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Start with fuel and vehicles in the cost-cutting measures

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Following revelations from the International Monetary Fund (IMF) that one of the reasons the Extended Credit Facility (ECF) programme for Malawi is off track is government’s spending beyond budget, debate in some circles has centred around which expenditure lines the government can cut to ensure that the economy rebounds.

There have been fears that the government may be forced to reduce expenditure on essential public services such as health, education, security and social welfare and that new taxes may be introduced in the revised budget to increase revenue collection at the Malawi Revenue Authority (MRA).

But to say the truth, there is no need for the government to scale-down on social services or increase taxes as it tries to meet IMF targets. It is a well known fact that there is a lot of wastage, extravagance and pilferage of resources in government that can translate into huge savings if kept on check.

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Desperate times demand desperate measures. This is the time when bold and sometimes unpopular decisions are required from leaders.

The first and probably foremost area of wastage in government is on travel and vehicle expenses. Government can just start by reducing the huge allocations for fuel and vehicle maintenance to the president and his aides, ministers, principal secretaries, directors, the speakers and members of Parliament, High Court and Supreme Court judges, director generals and all other bosses in public sector agencies.

Why should ministers and other senior public sector officials get monthly allocations of 1,000 litres or K723,000 each in monetary terms, when ambulances have been grounded in hospitals due to lack of resources for the purchase of fuel?

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In the private sector, CEOs can get up to 500 litres of fuel per month. President Mutharika should take a bold move and order that no individual in the public sector should get a fuel allocation of more than 500 litres. The savings will be huge.

The government should also immediately borrow a model from the private sector where companies are now helping managers to acquire personal vehicles instead of allocating them official vehicles which also demand public resources for maintenance.

Assisting the principal secretaries, director generals, directors, judges and other senior managers to acquire their own vehicles through bank loans will save the government huge resources in maintenance as the bosses will now be required to do that on their own.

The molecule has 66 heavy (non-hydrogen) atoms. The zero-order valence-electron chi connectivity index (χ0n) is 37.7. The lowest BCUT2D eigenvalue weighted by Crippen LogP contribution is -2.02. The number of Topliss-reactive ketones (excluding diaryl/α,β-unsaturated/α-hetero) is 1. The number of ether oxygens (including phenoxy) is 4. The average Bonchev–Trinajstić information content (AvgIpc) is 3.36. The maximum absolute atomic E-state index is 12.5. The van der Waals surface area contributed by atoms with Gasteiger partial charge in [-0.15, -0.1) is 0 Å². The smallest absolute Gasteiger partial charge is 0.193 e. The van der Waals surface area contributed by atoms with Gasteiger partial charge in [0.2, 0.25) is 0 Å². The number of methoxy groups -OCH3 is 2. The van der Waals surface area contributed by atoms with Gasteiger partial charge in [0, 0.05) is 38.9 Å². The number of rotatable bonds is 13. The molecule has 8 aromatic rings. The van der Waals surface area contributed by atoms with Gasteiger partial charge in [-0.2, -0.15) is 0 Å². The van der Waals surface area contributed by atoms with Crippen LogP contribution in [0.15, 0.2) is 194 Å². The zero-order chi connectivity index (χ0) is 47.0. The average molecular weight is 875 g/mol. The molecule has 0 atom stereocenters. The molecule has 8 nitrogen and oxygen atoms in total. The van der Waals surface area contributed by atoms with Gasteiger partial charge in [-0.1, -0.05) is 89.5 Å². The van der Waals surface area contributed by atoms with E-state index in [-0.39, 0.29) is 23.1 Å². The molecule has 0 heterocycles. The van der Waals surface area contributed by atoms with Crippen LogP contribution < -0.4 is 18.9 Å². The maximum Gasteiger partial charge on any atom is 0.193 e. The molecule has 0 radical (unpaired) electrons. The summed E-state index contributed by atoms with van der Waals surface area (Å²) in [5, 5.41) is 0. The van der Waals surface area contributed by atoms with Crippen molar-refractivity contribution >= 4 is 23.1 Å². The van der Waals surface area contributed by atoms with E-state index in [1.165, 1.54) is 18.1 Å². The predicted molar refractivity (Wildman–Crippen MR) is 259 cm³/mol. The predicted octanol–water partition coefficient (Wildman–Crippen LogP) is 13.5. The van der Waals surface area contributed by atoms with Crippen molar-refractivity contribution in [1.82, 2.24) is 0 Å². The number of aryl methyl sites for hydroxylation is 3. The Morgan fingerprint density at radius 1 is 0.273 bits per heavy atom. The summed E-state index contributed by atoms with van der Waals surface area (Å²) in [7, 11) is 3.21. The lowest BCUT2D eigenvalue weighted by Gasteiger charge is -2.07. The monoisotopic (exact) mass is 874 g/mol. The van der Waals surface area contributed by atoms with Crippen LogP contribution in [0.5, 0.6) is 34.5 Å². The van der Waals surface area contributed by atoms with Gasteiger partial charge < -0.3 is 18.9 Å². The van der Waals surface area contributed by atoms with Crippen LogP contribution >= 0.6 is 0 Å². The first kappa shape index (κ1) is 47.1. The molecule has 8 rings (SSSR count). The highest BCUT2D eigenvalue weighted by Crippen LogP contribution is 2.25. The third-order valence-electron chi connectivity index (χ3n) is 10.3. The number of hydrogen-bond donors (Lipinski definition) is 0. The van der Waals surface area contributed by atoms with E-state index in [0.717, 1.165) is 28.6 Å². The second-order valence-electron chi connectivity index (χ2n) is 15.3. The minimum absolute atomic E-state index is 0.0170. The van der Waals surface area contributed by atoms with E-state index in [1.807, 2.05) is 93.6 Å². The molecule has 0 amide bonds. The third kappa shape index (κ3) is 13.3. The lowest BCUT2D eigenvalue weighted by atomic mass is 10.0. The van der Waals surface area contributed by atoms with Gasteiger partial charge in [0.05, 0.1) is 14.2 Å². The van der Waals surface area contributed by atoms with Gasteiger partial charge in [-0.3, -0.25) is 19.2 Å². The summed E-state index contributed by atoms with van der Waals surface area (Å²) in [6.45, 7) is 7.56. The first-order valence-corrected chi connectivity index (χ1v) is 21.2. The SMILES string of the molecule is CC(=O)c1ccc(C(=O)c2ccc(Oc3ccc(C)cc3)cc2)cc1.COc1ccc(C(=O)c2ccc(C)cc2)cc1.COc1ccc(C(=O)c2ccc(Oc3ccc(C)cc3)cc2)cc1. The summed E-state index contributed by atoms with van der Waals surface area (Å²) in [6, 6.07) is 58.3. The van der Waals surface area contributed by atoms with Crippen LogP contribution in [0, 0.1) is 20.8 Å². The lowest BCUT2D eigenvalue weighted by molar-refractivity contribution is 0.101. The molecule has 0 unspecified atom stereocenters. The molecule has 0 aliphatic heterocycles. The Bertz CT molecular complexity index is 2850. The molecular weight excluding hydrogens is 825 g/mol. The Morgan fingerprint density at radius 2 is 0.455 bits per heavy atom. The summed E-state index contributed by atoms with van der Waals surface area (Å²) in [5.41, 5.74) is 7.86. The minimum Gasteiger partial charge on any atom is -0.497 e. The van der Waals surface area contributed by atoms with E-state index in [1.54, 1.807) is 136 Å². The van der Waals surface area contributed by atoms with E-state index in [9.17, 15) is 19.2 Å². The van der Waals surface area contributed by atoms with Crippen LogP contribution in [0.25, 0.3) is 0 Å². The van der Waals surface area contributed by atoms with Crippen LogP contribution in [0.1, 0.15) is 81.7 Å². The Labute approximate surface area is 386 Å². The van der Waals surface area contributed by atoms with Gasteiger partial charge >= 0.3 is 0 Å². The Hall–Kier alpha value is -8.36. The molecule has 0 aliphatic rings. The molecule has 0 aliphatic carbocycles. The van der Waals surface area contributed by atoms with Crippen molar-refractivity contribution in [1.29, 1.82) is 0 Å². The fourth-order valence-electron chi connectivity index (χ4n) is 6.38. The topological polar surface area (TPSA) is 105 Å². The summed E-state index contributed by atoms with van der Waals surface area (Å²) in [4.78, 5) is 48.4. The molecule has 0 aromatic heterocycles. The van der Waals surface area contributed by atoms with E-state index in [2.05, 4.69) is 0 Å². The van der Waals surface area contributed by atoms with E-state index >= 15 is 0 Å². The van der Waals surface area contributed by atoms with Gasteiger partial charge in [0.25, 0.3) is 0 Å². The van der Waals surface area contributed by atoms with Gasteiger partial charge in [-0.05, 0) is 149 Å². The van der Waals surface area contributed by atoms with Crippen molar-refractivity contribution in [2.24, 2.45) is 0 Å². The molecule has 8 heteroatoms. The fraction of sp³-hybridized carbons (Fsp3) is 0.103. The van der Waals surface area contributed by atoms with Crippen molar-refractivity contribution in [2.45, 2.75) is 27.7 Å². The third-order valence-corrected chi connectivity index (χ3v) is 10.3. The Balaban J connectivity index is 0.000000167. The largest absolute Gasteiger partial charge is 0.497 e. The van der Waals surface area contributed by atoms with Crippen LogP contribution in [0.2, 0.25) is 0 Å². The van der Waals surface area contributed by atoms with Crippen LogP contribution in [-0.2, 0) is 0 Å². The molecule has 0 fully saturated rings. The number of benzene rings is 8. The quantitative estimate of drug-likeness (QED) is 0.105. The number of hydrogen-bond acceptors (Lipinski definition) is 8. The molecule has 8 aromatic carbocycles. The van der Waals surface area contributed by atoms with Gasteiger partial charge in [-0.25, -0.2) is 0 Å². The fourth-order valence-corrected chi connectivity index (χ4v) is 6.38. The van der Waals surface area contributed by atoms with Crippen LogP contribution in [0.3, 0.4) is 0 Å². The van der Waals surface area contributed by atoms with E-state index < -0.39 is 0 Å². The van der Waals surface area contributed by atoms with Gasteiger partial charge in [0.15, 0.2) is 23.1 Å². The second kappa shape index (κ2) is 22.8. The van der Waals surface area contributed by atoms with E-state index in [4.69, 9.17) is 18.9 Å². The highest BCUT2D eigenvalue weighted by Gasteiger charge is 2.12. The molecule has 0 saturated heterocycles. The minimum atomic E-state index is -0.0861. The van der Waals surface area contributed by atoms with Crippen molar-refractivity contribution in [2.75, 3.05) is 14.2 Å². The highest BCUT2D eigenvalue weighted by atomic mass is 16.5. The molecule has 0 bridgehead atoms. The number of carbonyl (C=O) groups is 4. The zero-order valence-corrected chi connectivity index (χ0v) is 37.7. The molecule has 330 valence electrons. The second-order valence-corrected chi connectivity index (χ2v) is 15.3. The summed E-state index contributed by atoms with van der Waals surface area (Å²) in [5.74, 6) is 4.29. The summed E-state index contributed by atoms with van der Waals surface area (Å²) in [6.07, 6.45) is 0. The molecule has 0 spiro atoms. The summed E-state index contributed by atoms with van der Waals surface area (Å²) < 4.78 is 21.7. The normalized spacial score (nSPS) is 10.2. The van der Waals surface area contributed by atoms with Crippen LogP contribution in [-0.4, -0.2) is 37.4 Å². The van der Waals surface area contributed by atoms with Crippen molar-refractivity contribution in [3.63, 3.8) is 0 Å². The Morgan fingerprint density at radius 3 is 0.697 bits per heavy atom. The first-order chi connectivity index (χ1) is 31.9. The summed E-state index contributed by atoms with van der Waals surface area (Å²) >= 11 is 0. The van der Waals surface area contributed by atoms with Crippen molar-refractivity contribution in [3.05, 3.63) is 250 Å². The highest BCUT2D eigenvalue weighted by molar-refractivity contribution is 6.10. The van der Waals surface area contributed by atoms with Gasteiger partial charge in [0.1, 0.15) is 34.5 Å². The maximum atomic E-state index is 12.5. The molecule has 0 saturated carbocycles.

Traveling among civil servants for workshops and flimsy field trips is also another area which should be managed carefully to ensure that only valid trips are approved and undertaken. It is a well known fact that most civil servants use field trips and workshops to siphon money out of the government. As a result, such trips and meetings have become more of a source of income rather than a means for service delivery.

Controlling officers need to institute strict measures to ensure that only trips and meetings that are essential are undertaken by officers in their ministries and departments. I remember some time a few years ago when government directed that workshops and seminars will only take place when funded by donor agencies. This is another right time to revive that policy.

Another key area where government can achieve huge savings is prevention of fraud and corruption. It has been estimated that up to 30 percent of public resources are lost due to corruption and fraud.

The cashgate scandal of 2013 indeed proved that there is massive fraud and corruption that is draining huge resources that could otherwise have been used in the delivery of essential public services.

The public sector and financial management reforms the government has embarked could go a long way in sealing loopholes used to defraud the government. But the reforms should not just be on paper. They should be implemented and seen to be working.

Malawi has adequate resources that could enable the country to survive on its own, at least on recurrent expenditures, without depending on donor aid. Actually, it is donor aid that has spoiled the country because we have relaxed in terms of finding ways of surviving on our own as we were always assured that donors would come to our rescue.

Aid should be used for the development of the country and not for the provision of our basic survival needs. The current situation in the country where everything has collapsed because donors have left should be a wake-up call that should make us find ways of fending for ourselves without expecting foreigners to even feed us.

This is the time for making hard decisions that would help maintain the viability of Malawi as a sovereign state. As things are now, we are almost bankrupt and insolvent and not capable of standing on our two legs.

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